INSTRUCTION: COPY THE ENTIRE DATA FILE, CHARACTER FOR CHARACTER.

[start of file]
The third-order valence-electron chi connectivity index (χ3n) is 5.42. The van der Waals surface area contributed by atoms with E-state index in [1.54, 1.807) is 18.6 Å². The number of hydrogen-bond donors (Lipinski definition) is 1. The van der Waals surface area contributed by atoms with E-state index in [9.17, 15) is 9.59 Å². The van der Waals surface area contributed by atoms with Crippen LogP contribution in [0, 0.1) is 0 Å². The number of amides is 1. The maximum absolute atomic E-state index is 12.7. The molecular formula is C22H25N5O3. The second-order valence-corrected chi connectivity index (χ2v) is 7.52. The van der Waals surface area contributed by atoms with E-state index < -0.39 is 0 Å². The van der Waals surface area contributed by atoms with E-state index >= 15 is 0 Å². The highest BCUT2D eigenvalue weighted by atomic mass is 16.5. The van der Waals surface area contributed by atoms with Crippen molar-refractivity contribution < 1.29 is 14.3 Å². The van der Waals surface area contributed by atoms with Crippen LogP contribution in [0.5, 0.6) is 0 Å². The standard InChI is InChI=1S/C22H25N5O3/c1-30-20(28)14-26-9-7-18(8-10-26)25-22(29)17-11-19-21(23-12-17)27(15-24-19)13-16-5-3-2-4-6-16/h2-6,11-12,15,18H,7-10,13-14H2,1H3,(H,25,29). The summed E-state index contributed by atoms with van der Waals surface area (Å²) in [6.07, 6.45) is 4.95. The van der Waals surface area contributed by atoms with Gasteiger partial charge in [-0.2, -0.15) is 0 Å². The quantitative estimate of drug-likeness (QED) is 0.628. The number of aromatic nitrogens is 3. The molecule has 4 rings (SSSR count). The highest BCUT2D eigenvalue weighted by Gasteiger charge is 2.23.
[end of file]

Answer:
The third-order valence-electron chi connectivity index (χ3n) is 5.42. The van der Waals surface area contributed by atoms with E-state index in [1.54, 1.807) is 18.6 Å². The number of hydrogen-bond donors (Lipinski definition) is 1. The van der Waals surface area contributed by atoms with E-state index in [9.17, 15) is 9.59 Å². The van der Waals surface area contributed by atoms with Crippen LogP contribution in [0, 0.1) is 0 Å². The number of amides is 1. The maximum absolute atomic E-state index is 12.7. The molecular formula is C22H25N5O3. The second-order valence-corrected chi connectivity index (χ2v) is 7.52. The van der Waals surface area contributed by atoms with E-state index < -0.39 is 0 Å². The van der Waals surface area contributed by atoms with E-state index >= 15 is 0 Å². The highest BCUT2D eigenvalue weighted by atomic mass is 16.5. The van der Waals surface area contributed by atoms with Crippen molar-refractivity contribution < 1.29 is 14.3 Å². The van der Waals surface area contributed by atoms with Crippen LogP contribution in [0.5, 0.6) is 0 Å². The standard InChI is InChI=1S/C22H25N5O3/c1-30-20(28)14-26-9-7-18(8-10-26)25-22(29)17-11-19-21(23-12-17)27(15-24-19)13-16-5-3-2-4-6-16/h2-6,11-12,15,18H,7-10,13-14H2,1H3,(H,25,29). The summed E-state index contributed by atoms with van der Waals surface area (Å²) in [6.07, 6.45) is 4.95. The van der Waals surface area contributed by atoms with Gasteiger partial charge in [-0.2, -0.15) is 0 Å². The quantitative estimate of drug-likeness (QED) is 0.628. The number of aromatic nitrogens is 3. The molecule has 4 rings (SSSR count). The highest BCUT2D eigenvalue weighted by Gasteiger charge is 2.23.